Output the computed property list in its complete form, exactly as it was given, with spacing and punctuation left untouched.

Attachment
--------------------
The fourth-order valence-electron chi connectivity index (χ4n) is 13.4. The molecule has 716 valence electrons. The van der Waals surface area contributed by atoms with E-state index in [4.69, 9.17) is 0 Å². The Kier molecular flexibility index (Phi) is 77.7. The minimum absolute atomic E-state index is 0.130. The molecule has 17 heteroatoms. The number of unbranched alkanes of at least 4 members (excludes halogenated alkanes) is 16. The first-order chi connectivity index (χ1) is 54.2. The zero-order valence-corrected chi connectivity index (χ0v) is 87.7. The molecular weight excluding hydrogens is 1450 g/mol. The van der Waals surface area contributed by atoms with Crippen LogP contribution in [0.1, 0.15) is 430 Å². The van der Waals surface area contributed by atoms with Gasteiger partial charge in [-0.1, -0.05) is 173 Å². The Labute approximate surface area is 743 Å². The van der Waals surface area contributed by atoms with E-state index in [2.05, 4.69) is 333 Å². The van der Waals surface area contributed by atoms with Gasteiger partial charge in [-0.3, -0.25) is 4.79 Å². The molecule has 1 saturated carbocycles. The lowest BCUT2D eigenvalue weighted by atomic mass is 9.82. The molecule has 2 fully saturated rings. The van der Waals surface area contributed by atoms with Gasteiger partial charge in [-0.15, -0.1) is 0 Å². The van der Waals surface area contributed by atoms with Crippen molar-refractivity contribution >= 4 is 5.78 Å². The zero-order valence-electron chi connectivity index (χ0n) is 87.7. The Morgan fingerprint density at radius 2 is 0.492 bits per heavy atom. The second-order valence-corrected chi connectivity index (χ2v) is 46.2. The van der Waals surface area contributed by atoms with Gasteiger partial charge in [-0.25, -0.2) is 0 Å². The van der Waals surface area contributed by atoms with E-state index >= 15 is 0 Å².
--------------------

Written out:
The fourth-order valence-electron chi connectivity index (χ4n) is 13.4. The molecule has 716 valence electrons. The van der Waals surface area contributed by atoms with E-state index in [4.69, 9.17) is 0 Å². The Kier molecular flexibility index (Phi) is 77.7. The minimum absolute atomic E-state index is 0.130. The molecule has 17 heteroatoms. The number of unbranched alkanes of at least 4 members (excludes halogenated alkanes) is 16. The first-order chi connectivity index (χ1) is 54.2. The zero-order valence-corrected chi connectivity index (χ0v) is 87.7. The molecular weight excluding hydrogens is 1450 g/mol. The van der Waals surface area contributed by atoms with Crippen LogP contribution in [0.1, 0.15) is 430 Å². The van der Waals surface area contributed by atoms with Gasteiger partial charge in [-0.1, -0.05) is 173 Å². The Labute approximate surface area is 743 Å². The van der Waals surface area contributed by atoms with E-state index in [2.05, 4.69) is 333 Å². The van der Waals surface area contributed by atoms with Gasteiger partial charge in [-0.3, -0.25) is 4.79 Å². The molecule has 1 saturated carbocycles. The lowest BCUT2D eigenvalue weighted by atomic mass is 9.82. The molecule has 2 fully saturated rings. The van der Waals surface area contributed by atoms with Gasteiger partial charge in [-0.15, -0.1) is 0 Å². The van der Waals surface area contributed by atoms with Crippen molar-refractivity contribution >= 4 is 5.78 Å². The zero-order valence-electron chi connectivity index (χ0n) is 87.7. The Morgan fingerprint density at radius 2 is 0.492 bits per heavy atom. The second-order valence-corrected chi connectivity index (χ2v) is 46.2. The van der Waals surface area contributed by atoms with Gasteiger partial charge in [-0.25, -0.2) is 0 Å². The van der Waals surface area contributed by atoms with E-state index >= 15 is 0 Å².